What’s more, ballet movements focus on the shifting of body weight, which can have long-term benefits, such as improving agility. A 2016 study found that ballet dancers use their muscles more effectively and have better balance than those who don’t dance. And you don’t have to be a professional ballet dancer to reap the benefits of a workout inspired by the discipline. “Everyone can be successful at this if you stick with it, are consistent and don’t judge yourself,” says Nichols. “Introducing dance to your body is like learning a new language: It takes time, but it comes if you keep trying and have patience.”

“It’s really about finding your joy and freedom in movement,” says Nichols. “We try not to compare ourselves with our ideals or other people. It’s about how you feel, not how you look.”

ballet-inspired workout | Extension Method
The Extension Method founder Jennifer Nichols (left) with writer Renée Reardin (right).

Aside from getting stronger, developing a more sculpted figure (I think) and becoming more flexible with every class I take, my posture has improved dramatically. Not only am I standing straighter but I’ve also learned how to improve my alignment (suck in the ribcage, tuck in the tailbone), so I have fewer backaches and my body looks a little more ballerina-esque (to me, at least).

But the main reason I’ve become addicted to ballet-inspired fitness is because of something I didn’t expect: its mental health benefits. Ballet has taught me the power that my body has on my mind and vice versa. Standing taller and straighter instantly gives me confidence. Moving my body in beautiful ways instantly makes me feel beautiful. The graceful gestures and piano music in traditional ballet class relax me more than any yoga class ever could. The upbeat dancing in the more active class boosts my mood more than any meditation session ever could. I’ve also come to appreciate the joys of group fitness. There’s a sense of togetherness I feel with others, dancing in unison through the moves, and a sense of community I can feel when we recognize and support one another’s progress. It’s something that was missing from the sports teams I was on as a child.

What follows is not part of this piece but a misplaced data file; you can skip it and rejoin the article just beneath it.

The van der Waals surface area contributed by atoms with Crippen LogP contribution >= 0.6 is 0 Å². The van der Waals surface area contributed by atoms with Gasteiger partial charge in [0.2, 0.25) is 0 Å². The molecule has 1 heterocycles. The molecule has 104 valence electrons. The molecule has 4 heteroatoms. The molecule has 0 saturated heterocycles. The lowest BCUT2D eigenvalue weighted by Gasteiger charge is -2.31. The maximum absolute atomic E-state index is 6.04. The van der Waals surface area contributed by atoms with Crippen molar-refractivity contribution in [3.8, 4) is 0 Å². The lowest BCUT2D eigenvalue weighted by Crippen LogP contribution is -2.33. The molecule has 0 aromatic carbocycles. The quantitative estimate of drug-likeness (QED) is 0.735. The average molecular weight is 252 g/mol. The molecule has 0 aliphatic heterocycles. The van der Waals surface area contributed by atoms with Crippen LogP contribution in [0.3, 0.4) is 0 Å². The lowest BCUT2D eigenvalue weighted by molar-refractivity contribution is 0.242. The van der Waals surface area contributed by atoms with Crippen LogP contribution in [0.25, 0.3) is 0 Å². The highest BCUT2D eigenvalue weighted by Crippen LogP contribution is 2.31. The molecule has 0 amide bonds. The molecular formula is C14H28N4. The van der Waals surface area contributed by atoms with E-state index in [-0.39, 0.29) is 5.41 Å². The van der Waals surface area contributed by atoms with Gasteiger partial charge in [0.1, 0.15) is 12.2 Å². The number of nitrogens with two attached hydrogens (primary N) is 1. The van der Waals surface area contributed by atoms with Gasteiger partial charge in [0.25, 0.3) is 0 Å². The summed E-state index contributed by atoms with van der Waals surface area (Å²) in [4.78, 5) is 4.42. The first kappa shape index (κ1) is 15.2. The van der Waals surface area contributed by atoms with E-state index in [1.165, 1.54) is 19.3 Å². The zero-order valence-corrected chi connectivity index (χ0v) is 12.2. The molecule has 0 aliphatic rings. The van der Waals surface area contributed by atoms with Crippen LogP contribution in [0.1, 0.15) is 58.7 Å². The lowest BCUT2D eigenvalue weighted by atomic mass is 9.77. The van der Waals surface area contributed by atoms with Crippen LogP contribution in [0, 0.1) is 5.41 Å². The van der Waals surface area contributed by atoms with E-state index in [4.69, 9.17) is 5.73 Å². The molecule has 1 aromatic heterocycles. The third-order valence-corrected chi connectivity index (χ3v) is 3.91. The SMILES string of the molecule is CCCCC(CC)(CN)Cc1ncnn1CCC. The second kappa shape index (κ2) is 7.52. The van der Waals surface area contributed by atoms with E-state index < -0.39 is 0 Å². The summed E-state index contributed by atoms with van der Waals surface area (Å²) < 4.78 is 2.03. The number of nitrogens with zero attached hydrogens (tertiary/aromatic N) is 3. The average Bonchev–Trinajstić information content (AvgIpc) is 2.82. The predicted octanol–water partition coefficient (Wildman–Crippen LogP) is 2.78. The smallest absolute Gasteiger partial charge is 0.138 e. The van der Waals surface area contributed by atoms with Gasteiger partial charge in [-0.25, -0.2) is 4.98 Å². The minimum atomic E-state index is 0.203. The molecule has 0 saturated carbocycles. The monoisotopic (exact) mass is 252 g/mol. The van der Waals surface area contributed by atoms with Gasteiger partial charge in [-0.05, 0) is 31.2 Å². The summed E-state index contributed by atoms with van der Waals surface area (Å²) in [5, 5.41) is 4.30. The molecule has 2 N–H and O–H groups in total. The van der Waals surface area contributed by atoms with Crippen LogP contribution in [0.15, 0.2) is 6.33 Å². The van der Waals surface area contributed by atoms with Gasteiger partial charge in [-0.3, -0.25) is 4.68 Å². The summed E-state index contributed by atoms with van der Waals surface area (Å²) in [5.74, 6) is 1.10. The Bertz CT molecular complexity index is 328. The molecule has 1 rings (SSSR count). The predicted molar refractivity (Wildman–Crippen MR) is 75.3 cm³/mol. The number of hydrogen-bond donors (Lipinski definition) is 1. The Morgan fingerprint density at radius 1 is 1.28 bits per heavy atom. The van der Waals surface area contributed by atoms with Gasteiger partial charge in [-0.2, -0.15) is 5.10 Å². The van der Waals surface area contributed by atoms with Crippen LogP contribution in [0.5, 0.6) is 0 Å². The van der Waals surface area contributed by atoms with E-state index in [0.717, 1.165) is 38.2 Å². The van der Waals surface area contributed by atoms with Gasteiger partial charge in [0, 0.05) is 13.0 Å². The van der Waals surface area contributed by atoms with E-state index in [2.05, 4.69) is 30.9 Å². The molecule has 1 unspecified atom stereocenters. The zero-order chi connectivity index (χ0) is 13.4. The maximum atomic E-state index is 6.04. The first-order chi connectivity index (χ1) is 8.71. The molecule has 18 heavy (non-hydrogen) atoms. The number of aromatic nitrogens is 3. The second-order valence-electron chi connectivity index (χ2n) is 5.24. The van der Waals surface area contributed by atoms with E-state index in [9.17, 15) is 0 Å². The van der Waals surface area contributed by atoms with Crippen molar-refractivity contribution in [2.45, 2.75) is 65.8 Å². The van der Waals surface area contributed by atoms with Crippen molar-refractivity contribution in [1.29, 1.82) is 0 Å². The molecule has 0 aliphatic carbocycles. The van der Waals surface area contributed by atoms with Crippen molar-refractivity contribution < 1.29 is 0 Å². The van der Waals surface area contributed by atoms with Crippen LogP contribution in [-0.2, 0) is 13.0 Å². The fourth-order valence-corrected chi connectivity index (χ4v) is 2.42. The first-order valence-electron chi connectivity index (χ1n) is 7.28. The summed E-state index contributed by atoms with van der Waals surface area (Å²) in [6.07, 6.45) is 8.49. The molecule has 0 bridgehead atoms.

Turns out, I might have an athletic bone in my body after all – I just had to find the right place to hone it. Over the past five months, I’ve taken 81 classes at the Extension Method, according to my Mindbody app. That works out to about four classes a week.

Despite all those classes, I still can’t do the splits and I look like Bambi learning to walk while doing pirouettes across the floor, but at least I look graceful trying.

Next, learn about the streaming classes offered by the Extension Room (and other Canadian fitness studios) during the pandemic.

Originally Published in Best Health Canada